Ok. Here's the problem. In employment situations, without a contract of employment the employer can legally terminate your employment at any time, with or without cause.
So, just for purposes of termination alone, the employer could do so here. They wouldn't even need the basis for termination unless there was some suggestion that they were discriminating against you based on one of those factors I mentioned. Then they would want to have a basis for termination, to bolster that they were not making the decision based on an illegal factor (the things you mentioned about raising issues with company policy does not help here, because there is no law supporting your ability to do that. Essentially, you do so at your own risk, unless you are complaining about issues covered by Wage
and Hour law or OSHA safety
So, the employer can terminate you on the facts you've outlined here. The real issue is whether or not they can block your unemployment. Legally, they can certainly try. They have you caught in a dishonest statement. This sort of "bait and switch" questioning isn't illegal. Criminal prosecutors use it all the time and an employer has even more latitude in the manner of their questioning of employees, because they are not hindered by the criminal rules of procedure or evidence.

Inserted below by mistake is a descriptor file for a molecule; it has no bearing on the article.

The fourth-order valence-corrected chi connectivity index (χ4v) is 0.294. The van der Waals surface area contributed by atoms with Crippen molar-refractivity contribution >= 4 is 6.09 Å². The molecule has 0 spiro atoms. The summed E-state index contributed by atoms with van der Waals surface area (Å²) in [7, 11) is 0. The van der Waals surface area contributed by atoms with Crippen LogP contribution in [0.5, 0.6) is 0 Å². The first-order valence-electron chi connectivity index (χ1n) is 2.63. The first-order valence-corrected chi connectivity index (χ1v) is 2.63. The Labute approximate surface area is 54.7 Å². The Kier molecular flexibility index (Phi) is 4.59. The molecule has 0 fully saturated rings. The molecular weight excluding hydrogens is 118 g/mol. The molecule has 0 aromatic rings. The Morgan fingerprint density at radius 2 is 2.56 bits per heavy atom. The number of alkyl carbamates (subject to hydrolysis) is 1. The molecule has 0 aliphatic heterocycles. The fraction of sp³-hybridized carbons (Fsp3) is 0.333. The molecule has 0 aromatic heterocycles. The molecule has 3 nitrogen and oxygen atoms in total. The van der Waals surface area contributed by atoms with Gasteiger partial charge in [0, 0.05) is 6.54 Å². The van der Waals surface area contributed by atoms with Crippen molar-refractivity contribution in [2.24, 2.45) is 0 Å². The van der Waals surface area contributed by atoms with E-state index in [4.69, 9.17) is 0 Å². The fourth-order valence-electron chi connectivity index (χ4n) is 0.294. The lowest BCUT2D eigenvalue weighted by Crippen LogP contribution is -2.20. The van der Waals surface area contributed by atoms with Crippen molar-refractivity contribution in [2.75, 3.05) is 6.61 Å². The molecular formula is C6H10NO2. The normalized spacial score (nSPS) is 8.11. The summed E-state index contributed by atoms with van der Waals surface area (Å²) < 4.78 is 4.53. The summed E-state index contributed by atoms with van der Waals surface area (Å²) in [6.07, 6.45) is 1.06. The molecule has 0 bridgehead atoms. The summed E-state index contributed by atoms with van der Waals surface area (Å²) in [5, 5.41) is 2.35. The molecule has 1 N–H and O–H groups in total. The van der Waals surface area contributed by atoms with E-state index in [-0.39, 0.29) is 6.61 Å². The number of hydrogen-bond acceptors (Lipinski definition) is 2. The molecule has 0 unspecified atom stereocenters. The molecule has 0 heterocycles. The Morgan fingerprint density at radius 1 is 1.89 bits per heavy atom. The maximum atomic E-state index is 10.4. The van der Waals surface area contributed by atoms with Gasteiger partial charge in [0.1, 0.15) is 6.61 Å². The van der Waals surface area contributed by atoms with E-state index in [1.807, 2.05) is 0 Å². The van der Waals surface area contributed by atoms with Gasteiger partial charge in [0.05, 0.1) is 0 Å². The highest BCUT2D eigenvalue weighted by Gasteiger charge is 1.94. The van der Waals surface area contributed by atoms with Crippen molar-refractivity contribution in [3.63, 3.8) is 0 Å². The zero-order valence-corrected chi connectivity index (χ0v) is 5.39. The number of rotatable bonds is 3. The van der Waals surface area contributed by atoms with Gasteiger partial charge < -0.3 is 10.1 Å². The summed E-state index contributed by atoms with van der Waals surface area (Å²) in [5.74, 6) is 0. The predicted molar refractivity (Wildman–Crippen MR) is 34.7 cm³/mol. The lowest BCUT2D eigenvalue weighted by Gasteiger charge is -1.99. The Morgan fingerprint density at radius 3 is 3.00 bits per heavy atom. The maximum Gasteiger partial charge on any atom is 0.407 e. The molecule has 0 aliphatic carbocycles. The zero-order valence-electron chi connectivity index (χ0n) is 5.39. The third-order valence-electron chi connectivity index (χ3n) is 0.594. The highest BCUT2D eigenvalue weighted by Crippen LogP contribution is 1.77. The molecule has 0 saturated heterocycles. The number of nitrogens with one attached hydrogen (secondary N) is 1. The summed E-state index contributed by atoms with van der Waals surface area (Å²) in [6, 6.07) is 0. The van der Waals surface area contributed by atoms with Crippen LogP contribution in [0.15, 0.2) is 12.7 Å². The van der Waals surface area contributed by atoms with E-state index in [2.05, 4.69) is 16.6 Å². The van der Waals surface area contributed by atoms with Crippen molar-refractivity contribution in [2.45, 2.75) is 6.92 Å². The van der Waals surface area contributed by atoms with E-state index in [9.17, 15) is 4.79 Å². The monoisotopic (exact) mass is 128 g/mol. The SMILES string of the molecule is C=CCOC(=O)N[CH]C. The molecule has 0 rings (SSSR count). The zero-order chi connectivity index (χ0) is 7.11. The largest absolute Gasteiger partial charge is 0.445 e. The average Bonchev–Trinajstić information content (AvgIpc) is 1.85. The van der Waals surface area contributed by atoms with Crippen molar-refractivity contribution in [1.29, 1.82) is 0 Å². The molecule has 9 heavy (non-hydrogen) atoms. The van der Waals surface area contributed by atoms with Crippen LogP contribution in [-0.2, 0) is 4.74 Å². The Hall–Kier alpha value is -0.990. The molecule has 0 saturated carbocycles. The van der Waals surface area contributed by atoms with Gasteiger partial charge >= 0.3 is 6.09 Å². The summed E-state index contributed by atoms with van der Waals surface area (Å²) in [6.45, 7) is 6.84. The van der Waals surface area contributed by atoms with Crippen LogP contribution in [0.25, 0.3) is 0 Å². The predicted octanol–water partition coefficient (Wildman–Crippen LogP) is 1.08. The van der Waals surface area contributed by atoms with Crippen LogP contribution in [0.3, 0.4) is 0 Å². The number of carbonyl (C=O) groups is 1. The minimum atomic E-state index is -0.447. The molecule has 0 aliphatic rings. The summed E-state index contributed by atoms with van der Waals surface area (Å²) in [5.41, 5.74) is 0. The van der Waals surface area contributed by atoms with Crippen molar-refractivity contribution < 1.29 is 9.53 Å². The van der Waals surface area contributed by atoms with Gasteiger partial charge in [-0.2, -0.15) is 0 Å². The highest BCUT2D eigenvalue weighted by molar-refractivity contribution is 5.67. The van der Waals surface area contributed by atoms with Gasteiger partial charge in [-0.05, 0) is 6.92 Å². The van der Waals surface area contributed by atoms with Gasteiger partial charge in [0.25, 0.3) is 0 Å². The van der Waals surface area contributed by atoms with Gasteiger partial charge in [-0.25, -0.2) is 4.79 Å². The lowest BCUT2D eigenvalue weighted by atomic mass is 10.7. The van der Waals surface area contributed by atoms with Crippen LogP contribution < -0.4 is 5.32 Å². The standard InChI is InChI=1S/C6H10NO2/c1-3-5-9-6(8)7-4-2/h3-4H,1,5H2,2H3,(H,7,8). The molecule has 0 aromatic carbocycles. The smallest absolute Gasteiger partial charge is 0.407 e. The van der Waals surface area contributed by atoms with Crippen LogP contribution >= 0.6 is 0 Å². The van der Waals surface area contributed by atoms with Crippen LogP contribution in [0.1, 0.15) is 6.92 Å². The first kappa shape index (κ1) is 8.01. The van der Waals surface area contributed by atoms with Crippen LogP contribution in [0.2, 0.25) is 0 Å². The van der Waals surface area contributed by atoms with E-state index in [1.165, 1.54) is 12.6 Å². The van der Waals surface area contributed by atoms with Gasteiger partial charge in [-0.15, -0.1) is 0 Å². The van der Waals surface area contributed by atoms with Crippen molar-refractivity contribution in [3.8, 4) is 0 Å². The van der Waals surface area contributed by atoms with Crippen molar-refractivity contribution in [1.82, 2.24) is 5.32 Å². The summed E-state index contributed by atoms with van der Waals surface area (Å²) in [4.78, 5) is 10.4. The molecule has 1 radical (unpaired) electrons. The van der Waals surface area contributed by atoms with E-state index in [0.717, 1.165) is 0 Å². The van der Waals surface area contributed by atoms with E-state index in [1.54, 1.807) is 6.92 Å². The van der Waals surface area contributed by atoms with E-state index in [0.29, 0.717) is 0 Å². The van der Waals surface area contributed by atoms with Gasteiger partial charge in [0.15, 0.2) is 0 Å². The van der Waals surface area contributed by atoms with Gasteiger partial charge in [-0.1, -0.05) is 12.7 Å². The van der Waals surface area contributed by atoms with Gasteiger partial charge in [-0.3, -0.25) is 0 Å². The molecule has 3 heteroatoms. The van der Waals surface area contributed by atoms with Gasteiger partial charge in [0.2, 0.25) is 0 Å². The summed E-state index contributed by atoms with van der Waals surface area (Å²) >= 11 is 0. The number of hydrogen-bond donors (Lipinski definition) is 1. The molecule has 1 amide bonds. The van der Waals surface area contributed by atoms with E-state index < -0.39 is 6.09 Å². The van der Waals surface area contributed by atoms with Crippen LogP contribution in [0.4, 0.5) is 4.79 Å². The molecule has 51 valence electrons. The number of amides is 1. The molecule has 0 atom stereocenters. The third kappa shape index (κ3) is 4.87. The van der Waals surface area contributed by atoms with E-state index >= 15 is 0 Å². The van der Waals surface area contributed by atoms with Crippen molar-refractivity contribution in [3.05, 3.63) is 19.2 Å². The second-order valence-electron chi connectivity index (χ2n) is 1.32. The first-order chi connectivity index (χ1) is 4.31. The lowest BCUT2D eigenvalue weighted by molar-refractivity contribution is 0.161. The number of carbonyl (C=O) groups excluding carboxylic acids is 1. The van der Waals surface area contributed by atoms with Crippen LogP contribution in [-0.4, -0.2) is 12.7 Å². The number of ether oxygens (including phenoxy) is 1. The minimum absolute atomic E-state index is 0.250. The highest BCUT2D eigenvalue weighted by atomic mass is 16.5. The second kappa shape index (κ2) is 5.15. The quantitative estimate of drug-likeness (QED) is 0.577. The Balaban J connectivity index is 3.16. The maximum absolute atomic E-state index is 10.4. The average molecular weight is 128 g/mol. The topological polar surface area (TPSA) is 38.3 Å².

Unfortunately, they can certainly argue that you made an untrue statement during the course of an investigation and that that amounts to misconduct.
Now, you can certainly argue confusion on your part, in that you were more focused on the issue of the tablet and that you immediately admitted that you hadn't called the customers when the conversation actually turned to that issue. The employer would have to prove their case to block your unemployment (though they don't have to in order to terminate you), so you have a reasonable fighting chance to get that unemployment if they choose to terminate you.
In terms of what to sign and not to sign, that is difficult to say because employers don't generally have set documents that they give to employees to get them to sign. It varies greatly. You have to read each document closely to ensure that you aren't being asked to sign anything admitting misconduct or saying that you resign rather than forcing them to terminate. You also show not sign any document that waives your right to sue, unless they are giving you something in consideration for that (like severance). Finally, you don't have to sign anything in order to obtain your last paycheck, if it comes to that. They legally have to give that to you and you don't have to sign anything to get it.